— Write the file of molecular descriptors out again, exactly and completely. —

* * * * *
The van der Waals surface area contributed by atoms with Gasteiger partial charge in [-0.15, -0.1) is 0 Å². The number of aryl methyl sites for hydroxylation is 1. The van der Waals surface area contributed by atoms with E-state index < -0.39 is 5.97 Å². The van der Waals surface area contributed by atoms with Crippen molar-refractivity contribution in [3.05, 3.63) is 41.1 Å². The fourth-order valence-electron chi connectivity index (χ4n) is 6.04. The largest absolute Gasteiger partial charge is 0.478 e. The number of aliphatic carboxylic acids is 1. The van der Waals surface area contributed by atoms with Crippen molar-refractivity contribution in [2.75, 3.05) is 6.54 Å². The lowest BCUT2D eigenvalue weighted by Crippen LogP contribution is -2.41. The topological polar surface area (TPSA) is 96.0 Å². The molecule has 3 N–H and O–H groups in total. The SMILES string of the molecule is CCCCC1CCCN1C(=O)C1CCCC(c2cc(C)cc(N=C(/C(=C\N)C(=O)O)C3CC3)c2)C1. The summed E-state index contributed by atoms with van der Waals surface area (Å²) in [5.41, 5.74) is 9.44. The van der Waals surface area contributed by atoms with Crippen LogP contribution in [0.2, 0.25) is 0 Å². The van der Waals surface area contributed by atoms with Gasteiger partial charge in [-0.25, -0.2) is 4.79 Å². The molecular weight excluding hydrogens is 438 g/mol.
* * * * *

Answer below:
The van der Waals surface area contributed by atoms with Gasteiger partial charge in [-0.15, -0.1) is 0 Å². The number of aryl methyl sites for hydroxylation is 1. The van der Waals surface area contributed by atoms with E-state index < -0.39 is 5.97 Å². The van der Waals surface area contributed by atoms with Crippen molar-refractivity contribution in [3.05, 3.63) is 41.1 Å². The fourth-order valence-electron chi connectivity index (χ4n) is 6.04. The largest absolute Gasteiger partial charge is 0.478 e. The number of aliphatic carboxylic acids is 1. The van der Waals surface area contributed by atoms with Crippen molar-refractivity contribution in [2.75, 3.05) is 6.54 Å². The lowest BCUT2D eigenvalue weighted by Crippen LogP contribution is -2.41. The topological polar surface area (TPSA) is 96.0 Å². The molecule has 3 N–H and O–H groups in total. The SMILES string of the molecule is CCCCC1CCCN1C(=O)C1CCCC(c2cc(C)cc(N=C(/C(=C\N)C(=O)O)C3CC3)c2)C1. The summed E-state index contributed by atoms with van der Waals surface area (Å²) in [5.41, 5.74) is 9.44. The van der Waals surface area contributed by atoms with Crippen LogP contribution in [0.2, 0.25) is 0 Å². The van der Waals surface area contributed by atoms with Gasteiger partial charge in [-0.25, -0.2) is 4.79 Å². The molecular weight excluding hydrogens is 438 g/mol.